Women in landscape: Konstanze Fabian Email
Written by Colorado Green NOW   
Wednesday, December 22, 2021 03:00 AM

Colorado Green Now

Originally from Germany, Konstanze Fabian’s first job out of high school was an apprenticeship as a forester in the city of Berlin. She had no previous introduction to working outdoors or to plants and had planned to be a lawyer. She was the “green sheep” of her family, falling in love with trees and other plants. When she moved the U.S. in 1999, she studied at night while working in the green industry and eventually received a bachelor’s in horticulture and master’s in environmental studies. She is an ISA Certified Arborist and consulting arborist with ASCA (American Society of Consulting Arborists). Fabian joined Bartlett Tree Experts in 2014 as a plant health care specialist and arborist representative.

Her thoughts on her industry experience:

Gender disparity
As a tree expert working with customers, some women would be surprised and excited to ‘see a lady come’ but I had doors slammed in my face by men. I have thick skin. I know it’s not me. It’s them reacting to me. I keep coming back and ‘kill them with kindness’ and build the relationships. I listen to my clients. They want their needs met, their phone calls returned and their trees taken care of. I have developed several ‘many-year’ relationships.

Coming to Colorado in 2018 to manage Colorado operations is a great opportunity for me, Bartlett and other women who want to enter the green industry. Nothing I do is ‘rocket science.’ Anyone can do it—man or woman. You just need to learn the skills and knowledge and [have] someone to help guide you.

Research from my master’s degree about the gender gap in the industry told me that more women apply for jobs when there are women in leadership roles. I’m the hiring manager
now and I think I hold fewer biases in hiring. I hire for temperament and character and will help teach people everything they need to know to be successful in the company. The Colorado office has about a 50:50 split of men and women.

Arborist work is rigged against women. The clothes and equipment are designed by men for men. As more women come into the field maybe there will be more pressure on suppliers to design with women in mind. Women have the desire and skills, yet the clothes don’t fit—a safety issue—the tools are too big and bathrooms can be a challenge. If we can send people to the moon, we can make smaller chainsaws.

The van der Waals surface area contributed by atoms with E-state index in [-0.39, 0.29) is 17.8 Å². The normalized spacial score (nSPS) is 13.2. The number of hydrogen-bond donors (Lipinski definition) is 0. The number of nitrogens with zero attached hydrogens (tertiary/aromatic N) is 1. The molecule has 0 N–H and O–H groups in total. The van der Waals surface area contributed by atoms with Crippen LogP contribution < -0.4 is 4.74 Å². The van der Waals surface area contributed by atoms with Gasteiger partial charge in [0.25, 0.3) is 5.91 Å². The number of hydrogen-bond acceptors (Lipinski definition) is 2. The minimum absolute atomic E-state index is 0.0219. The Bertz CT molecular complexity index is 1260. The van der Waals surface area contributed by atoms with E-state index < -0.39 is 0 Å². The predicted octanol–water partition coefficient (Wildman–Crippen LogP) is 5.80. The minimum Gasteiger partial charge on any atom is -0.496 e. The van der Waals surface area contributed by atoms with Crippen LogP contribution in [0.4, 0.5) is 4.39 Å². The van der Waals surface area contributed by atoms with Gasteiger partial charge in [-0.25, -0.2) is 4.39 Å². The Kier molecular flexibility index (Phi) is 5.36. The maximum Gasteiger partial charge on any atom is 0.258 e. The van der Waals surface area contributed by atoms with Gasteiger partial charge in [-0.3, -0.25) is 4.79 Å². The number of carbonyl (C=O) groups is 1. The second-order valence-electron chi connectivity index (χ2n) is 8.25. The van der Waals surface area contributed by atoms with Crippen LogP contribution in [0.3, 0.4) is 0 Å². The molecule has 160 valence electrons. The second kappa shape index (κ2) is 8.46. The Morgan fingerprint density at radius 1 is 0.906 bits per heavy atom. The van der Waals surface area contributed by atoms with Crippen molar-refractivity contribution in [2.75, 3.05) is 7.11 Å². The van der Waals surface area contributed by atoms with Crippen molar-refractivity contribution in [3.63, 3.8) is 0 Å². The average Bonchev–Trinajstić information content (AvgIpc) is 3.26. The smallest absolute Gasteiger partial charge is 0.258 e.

My closest mentor—a man—at Bartlett, now retired, saw the value of having more women and wanted his replacement to be a woman. He helped me understand how to succeed at Bartlett. I seek out other women at Bartlett, and at trade shows and conferences, for support and as sounding boards. I think it’s incredibly important for women in the industry to mentor other young women and be part of a support system.

I would say to any woman who likes working outside and like plants to go for it and keep applying if you do don’t get the first job. Women make up half the workforce, and anyone can do this work if attracted to it. Figure out how the organization works. Keep asking for the next task.
For me, it’s a fact that women have to work harder to prove themselves. Be persistent if this is where you want to excel. And ask. You don’t know what you don’t know. Be persistent. Don’t pay attention to what people say women can’t do.

Benefits of women in industry
There isn’t much women can’t do. ‘Expected’ roles are changing in the industry. Many customers—especially women—appreciate working with other women. Women in leadership roles attract more women and can increase gender diversity.

Read the full coverage of women in landscape in the November/December 2021 issue of Colorado Green magazine.

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